Notes from TradeTech FX USA

Usually, I don’t particularly look forward to long haul flights, being cooped up in a seat for hours on end, “enjoying” plane food etc. However, this time was different, earlier this month, I was excited about going on a long flight to the USA. After all, it’s only been a few months since pandemic travel restrictions were lifted to the USA. (And yes, for regular readers of my blog, I did have some burgers during my visit!)


I was travelling to the USA, to speak at the TradeTech FX USA conference, which was being held in person for the first time since 2020, that brings together the sell side, buy side and vendors. It was the first time I was meeting many of my FX colleagues in person since 2020. A lot of course has happened since then and in this article, I’m going to write about a few of my takeaways from the event. Below I summarise a few of the discussion points at the event. Given some of the discussions were under Chatham House rules, I won’t directly quote the participants.


Trends shaping FX trading

Given the pandemic, it’s perhaps not surprising the topic of hybrid working came up for trading desks. Working from home tends to mean less screen real estate and also generally fewer real life interactions with counterparties. In previous years, crypto was somewhat niche at the event. The use of analytics to trade, in particular TCA, including pre-trade came up in conversation. Whilst, crypto is still relatively small as a market, when viewed in market cap terms, it did take a more prominent part of the discussions at TradeTech FX than in previous years. One attraction from a market making perspective is that the spreads are considerably larger than FX. Another key point mentioned, is that offering liquidity and trading it, doesn’t necessarily need to be done from the perspective of being a “crypto believer”.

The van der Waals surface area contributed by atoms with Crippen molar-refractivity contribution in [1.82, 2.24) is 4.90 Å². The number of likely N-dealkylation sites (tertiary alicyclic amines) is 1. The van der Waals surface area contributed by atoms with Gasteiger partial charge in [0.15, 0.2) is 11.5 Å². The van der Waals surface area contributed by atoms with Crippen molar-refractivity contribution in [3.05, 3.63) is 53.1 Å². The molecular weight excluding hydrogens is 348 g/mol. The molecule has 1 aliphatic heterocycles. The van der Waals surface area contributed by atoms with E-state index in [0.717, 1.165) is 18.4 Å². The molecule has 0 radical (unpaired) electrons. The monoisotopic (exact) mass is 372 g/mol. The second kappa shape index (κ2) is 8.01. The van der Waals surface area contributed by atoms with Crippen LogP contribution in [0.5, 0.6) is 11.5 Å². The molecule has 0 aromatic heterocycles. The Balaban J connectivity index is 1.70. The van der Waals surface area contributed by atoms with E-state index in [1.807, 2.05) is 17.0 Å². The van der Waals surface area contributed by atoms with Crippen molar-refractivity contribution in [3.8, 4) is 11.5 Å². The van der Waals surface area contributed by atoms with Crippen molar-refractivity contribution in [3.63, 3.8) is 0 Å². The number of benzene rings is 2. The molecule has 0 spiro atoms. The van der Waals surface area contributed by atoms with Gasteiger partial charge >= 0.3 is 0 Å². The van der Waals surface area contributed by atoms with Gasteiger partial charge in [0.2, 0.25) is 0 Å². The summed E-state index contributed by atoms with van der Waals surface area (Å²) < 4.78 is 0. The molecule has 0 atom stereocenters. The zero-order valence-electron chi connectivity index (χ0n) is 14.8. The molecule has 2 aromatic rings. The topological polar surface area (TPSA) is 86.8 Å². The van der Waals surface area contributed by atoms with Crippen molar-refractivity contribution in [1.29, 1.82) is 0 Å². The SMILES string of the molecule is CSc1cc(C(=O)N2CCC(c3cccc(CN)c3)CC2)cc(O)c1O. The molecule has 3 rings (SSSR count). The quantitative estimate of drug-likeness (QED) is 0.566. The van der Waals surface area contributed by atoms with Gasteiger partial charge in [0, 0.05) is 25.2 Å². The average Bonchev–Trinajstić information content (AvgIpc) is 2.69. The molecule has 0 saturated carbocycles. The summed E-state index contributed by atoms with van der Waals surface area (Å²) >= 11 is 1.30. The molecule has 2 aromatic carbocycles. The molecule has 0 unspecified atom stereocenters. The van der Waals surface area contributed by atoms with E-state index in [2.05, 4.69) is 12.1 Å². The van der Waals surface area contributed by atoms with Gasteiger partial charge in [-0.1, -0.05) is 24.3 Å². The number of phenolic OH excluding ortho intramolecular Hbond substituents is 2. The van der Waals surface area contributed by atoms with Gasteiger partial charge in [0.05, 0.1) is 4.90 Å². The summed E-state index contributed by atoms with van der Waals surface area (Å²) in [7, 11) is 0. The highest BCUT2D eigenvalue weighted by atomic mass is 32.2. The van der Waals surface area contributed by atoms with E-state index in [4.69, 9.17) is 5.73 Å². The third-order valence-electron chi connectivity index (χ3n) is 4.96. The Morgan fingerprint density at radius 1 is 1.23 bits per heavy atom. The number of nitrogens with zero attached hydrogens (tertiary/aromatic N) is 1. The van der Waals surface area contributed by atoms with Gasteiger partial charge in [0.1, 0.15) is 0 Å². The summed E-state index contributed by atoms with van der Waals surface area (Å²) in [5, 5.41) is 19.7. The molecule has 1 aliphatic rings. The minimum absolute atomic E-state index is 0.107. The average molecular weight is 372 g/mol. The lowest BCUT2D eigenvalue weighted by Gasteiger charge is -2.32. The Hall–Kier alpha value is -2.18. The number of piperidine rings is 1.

Emerging markets and USD outlook

I participated in a panel on EM, one consensus view was on Brazil appreciation. I also commented on Brazilian inflation forecasts produced by Turnleaf Analytics. I have recently co-founded a firm Turnleaf Analytics alongside Alexander Denev, my fellow co-author of the Book of Alternative Data, which is focusing on generating EM inflation forecasts, using a machine learning approached fused both with traditional and alternative datasets (contact me, if you’d like to know more). Another panel discussed the outlook on the USD, the view was somewhat mixed, suggesting EURUSD higher (and AUDUSD higher, albeit later), but at the same time, seeing USDCNH also higher. Note, that the views were expressed before the Russian invasion of Ukraine, and as a result, there was a lot less discussion about RUB.


The use of data

The theme of data and AI came up on several panels. Data can be used to solve problems. But first you need to identify what you are trying to do. Is it for example, TCA, to compare between your liquidity providers? You also need to collect pricing data first of all. Data can be analysed internally by your quants and also can be shared with third parties. When you collect streaming pricing it’s “free”. Of course there is a cost to storing it and managing large amounts of tick data. However, as noted in several panels some historical datasets can be very expensive. If there’s a popular contract on a certain exchange, the price will be governed by that. Of course you can use vendors to help with analysis, to avoid having to manage large datasets yourself, which can be challenging for smaller buy side, in particular, for example in TCA space, using a firm like Tradefeedr. The cloud also makes it easier to scale your own computation and storage. From personal experience though, you still need some level of management here with the cloud. Admittedly, the process is different to managing a real hardware stack, and depends on whether you are accessing the cloud directly or simply logging into an app hosted on the cloud, where the job is somewhat easier. It was also noted that in some cases, you simply do not have enough data to use some data analysis techniques (for example deep learning). One thing I always say to my students, is always try to use the simplest model possible, which can capture the key parts of a relationships. Using a deep neural network, when a linear regression can do a specific job really isn’t necessary.